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AI in the classroom

As we grapple with the idea that Generative AI will become a permanent part of teaching and learning experiences in higher education, instructors are faced with the challenge of how to use it appropriately and effectively in their classrooms, or alternatively, to create assignments that purposefully constrain AI-integration. The following list provides quick suggestions for some of the common uses instructors may wish to consider for their courses.

This is not an exhaustive resource, but one that will grow and evolve over time as the Boston University community expands its knowledge and use of the many different forms of artificial intelligence.

The following suggestions for creating assignments that either integrate or constrain AI use are adapted from The AI Classroom: The Ultimate Guide to Artificial Intelligence in Education (Fitzpatrick, Fox & Weinstein, 2023) and from Montclair State University’s Teaching with ChatGPT: Assignment Design Tips & Ideas.

Using Generative AI in Assignments

Collaborative work

  • Incorporate the use of AI as a research, editing, or creative prompt tool that students develop together in group projects. Allow students to use AI as a tool in the project, with clear guidelines for how they should report the use of AI through relevant acknowledgment and citation.
  •  Modified Think-Pair-Share, using AI: provide students with an assignment or problem and then ask them individually to create a prompt for generative AI. Before using the prompt, students exchange their ideas with each other and then try each other’s prompts with the AI tool. Allow students to observe the results and then discuss with each other ways to edit and improve each other’s prompts. This modified version of a think-pair-share active learning strategy incorporates generative AI and encourages prompt engineering skills.

Opportunities for multi-modal learning

  • Encourage students to use generative AI tools to create multimedia presentations such as podcasts, videos, or transcripts. Include instructions on how to properly engineer prompts that are inquisitive, appropriate, and best aligned with the assignment goal. (Providing a solid foundation in prompt engineering will become more and more important in college courses as it is a critical skill that many students will need to apply for the workplace.)

Harnessing the iterative learning processes of AI

  • Ask students to use generative AI to produce an initial answer to a question; they should then analyze the AI-generated answer for strengths and weaknesses, identify and correct any inaccuracies, and revise and augment the answer. Both the AI-generated answer and their own revision can then be submitted, with a critical reflection on the substantive and stylistic differences.
  • Ask students to use generative AI to produce an answer to a question; they should then contextualize the answer with verified references.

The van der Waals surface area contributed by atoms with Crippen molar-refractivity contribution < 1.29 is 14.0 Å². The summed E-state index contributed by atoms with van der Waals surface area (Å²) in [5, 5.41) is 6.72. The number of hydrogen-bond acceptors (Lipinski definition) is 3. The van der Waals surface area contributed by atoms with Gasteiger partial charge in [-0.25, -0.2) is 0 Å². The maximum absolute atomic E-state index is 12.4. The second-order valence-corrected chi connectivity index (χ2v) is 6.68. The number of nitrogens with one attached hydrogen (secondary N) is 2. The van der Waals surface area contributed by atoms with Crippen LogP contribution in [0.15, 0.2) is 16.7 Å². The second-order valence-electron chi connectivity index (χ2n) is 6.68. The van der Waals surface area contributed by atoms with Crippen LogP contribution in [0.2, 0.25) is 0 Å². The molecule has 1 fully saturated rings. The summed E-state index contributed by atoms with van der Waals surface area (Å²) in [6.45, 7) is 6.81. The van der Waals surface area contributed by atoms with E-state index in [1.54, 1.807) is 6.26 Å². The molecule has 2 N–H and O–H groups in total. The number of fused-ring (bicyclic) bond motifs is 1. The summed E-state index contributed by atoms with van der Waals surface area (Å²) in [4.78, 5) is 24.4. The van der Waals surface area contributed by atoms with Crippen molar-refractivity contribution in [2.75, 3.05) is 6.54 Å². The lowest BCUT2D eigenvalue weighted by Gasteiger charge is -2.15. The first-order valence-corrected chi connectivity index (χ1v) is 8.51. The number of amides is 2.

• Ask students to iteratively improve an answer to a question through AI; they will then submit their chat history, accompanied by a critical reflection on the steps that improved their answer.

Designing assignments that limit AI-use

Faculty concerned with the use of AI tools in their courses can consider how creative assignment design can circumscribe current capabilities of generative AI.  .

Connect to personal, current, and real-world contexts

  • Add a reflective component to assignments or classroom activities by asking students to assess their learning on a particular activity and to create their own learning goals to build on what they have learned.
  • Create assignments (or components of the assignment) that ask students to connect to a current event or community-related activity; generative AI may not yet have appropriate answers to such recent or localized events.
  • Incorporate questions that connect students’ personal experiences with specific class materials. For example, prompts such as “describe the relevance of this topic in the context of your everyday life” or a question such as “How does this topic affect your day-to-day life?” will not easily be answered through AI use.
  • Ask students to reference materials that are specific to your class, such as points made in lectures, discussions, or in course-specific materials.

Process and variety

  • Create long term assignments that require interactive processes with edits, such as multiple rough drafts, peer review, or peer editing with feedback. 
  • Use active learning strategies that require students to engage with the content in multiple ways that are not computer-based.
  • For assignments that highlight writing and research, require the use of scholarly subscription resources (readily available through the BU Libraries resources). Generative AI platforms will not have access to those resources since they are behind paywalls and not readily accessible. If instructors have further questions about these resources, please reach out to “Ask a Librarian” at https://askalibrarian.bu.edu/

We would love to showcase BU approaches to using AI in the classroom, so please consider adding your examples to CTL’s collection!

Last updated: August 22, 2023